“A party of the Rogue River Tribe, of the Cow Creek band of Umpquas, and of the Shasta Scoton & Umpquas, were engaged in the “late war” but their annuities are so small, their necessities so urgent, and the part taken by them in the war so difficult to determine, that I cannot recommend that any part of their annuities for this year be withheld.” (12/8/1856)
Hedges then states a great need for services on the reservations. By September 1856 a hospital had been established at Grand Ronde and there were hundreds of people ill on the reservation. The tribes were at the complete mercy of the Indian agents and their agency staff, who did not have the full support of the government, according to this series of letters from Hedges. The tribes on the Coast settlements and at Grand Ronde were by-and-large living in canvas tents and as such were completely exposed to the weather, which in Oregon is extreme for December. He states,
“The Physicians and stewards are found indispensable upon the Coast reservation, one at Salmon River and one at Siletz and Yaquinah.” (12/8/1856)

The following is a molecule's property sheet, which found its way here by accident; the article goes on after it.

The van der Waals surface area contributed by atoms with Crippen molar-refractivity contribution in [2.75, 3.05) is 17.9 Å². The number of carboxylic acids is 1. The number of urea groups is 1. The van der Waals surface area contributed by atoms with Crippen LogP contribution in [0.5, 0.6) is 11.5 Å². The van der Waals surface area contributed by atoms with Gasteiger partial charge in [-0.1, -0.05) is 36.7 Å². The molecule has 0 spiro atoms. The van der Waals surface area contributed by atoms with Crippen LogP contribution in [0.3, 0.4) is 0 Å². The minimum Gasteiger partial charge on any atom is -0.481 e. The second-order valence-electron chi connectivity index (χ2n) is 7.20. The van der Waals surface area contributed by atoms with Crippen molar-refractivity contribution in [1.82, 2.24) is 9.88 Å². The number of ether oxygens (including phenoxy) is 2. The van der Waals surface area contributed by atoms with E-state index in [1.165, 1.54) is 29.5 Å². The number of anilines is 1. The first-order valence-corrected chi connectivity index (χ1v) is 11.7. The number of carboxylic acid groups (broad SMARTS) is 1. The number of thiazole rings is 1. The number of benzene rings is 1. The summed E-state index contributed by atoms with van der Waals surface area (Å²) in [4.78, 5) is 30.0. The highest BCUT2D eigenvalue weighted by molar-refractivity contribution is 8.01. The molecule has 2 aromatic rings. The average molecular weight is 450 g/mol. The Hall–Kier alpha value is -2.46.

Hedges then states that the tribes still have faith in the government, in the treaties based on the promises made by Supt. Palmer and Agent Thompson. Palmer was a commanding figure in this period, a brilliant coordinator and negotiator, and was well trusted by the tribes. The government apparently did not understand his value, and fired him out of political pressure from the American settlements who hated that fact that Palmer was moving the tribes close to the Willamette Valley, as mentioned previously.
Hedges was also apparently quite ill, and in mid-December 1956 sent his letter of resignation to the Commissioner of Indian Affairs through Joseph Lane. Whether ill or regretting the stress of the job, we do not know, but there was clearly a crisis brewing in Oregon that had not been accounted for by the Federal government. Even one of Joel Palmer’s last acts as Oregon superintendent, the estimate of funding needed for FY 1857, did not reach Congress in time to warrant an appropriation under the regular House rules. Hedges began sending an increasing volume of letters on December 8-17, 1856 to all who would listen to appeal to the Humanity of the federal government to fund the needs of the tribes in Oregon. Hedges, in a later letter (12/17/1856), urges the government to immediately begin preparing for large appropriations for funds and to approve the planting of large amounts of crops on the Coast and Warm Springs reservations to help feed the populations there.